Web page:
Step 1: MySQL on Azure

YOURLS uses MySQL as its database.  There are two primary ways you can host MySQL on Azure:

  • ClearDB offers hosted MySQL databases on Azure, with a 20 MB developer instance for free.  This is plenty to play around with, but if you want more you can.  There are two ways to set up CleaDB on Azure: How to Create a MySQL Database in Windows Azure.
  • Spin up a VM (Linux or Windows) and host a MySQL instance on it.  This is probably the more expensive option, but gives you the utmost control.  If you wanted to use this VM to host your YOURLS, you could, but that’s another blog post.

I already had my developer instance set up from an earlier WordPress experiment.  I created this instance as a linked resource for Windows Azure Web Site previously, which is an easy way to get started, but limits you to the 20 MB limit.

Either way, follow one of the sets of instructions at to get started.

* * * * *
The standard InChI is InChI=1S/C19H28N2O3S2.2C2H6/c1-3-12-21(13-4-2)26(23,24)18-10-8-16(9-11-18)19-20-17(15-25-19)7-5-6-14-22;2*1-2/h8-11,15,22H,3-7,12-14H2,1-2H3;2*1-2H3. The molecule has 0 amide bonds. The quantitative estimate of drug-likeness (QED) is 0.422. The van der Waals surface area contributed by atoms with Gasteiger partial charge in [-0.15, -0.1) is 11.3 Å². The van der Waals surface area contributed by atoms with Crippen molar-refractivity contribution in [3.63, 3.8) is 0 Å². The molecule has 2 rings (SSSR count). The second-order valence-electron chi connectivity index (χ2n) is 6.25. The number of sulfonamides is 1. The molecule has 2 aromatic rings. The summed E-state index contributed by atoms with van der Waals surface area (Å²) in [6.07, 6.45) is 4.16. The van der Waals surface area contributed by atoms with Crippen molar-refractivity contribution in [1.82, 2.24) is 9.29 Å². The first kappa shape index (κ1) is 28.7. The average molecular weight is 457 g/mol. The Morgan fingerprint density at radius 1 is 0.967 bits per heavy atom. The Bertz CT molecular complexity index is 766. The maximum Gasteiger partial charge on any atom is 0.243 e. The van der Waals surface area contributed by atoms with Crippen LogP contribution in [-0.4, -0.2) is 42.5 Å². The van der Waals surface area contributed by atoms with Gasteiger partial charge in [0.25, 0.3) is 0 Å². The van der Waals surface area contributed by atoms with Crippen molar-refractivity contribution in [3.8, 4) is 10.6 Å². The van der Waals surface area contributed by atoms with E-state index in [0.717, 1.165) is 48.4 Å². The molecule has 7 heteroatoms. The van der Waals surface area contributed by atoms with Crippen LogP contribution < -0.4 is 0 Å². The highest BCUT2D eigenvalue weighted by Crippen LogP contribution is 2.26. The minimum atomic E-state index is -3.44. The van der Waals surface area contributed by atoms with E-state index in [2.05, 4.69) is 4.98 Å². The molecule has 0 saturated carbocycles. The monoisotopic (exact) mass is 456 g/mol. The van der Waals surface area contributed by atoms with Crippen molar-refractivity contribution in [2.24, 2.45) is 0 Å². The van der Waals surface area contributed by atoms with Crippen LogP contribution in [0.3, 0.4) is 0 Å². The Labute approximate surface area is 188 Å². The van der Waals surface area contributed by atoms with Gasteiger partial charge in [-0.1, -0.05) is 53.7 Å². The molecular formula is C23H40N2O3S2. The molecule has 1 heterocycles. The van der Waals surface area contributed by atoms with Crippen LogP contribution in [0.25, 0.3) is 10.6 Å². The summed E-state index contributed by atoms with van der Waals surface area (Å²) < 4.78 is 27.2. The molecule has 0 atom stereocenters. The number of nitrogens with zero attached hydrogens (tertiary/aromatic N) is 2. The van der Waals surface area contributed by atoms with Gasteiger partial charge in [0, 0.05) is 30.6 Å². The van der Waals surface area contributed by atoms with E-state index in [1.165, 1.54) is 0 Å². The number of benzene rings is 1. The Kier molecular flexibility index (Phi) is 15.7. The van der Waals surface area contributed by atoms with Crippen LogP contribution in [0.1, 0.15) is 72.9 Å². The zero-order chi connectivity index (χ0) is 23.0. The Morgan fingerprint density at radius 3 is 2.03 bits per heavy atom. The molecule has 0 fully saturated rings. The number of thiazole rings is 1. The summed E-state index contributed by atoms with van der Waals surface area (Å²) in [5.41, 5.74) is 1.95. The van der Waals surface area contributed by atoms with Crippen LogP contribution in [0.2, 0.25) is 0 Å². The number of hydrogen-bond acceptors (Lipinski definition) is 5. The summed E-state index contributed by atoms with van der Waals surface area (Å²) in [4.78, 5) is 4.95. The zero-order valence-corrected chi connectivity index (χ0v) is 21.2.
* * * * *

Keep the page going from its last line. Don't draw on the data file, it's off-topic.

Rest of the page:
If you’re sharing a MySQL database, by default the Yourls tables are created with yourls_ prefix, so you can separate new tables from existing ones.

Step 2: Creating the Web Site

As with the MySQL database, you can do this in one of two ways.  If you have already followed, or plan to follow, the instructions for creating a MySQL database as a linked resource, use that and skip this step.  In that process, you’ll create a site in the Azure portal, then create a CleaDB MySQL instance linked to the site.

If you have a existing MySQL database, but need to create the website, you can create the site from within WebMatrix 3, which is what I did (if you don’t have WebMatrix 3, you will need to update to the latest version).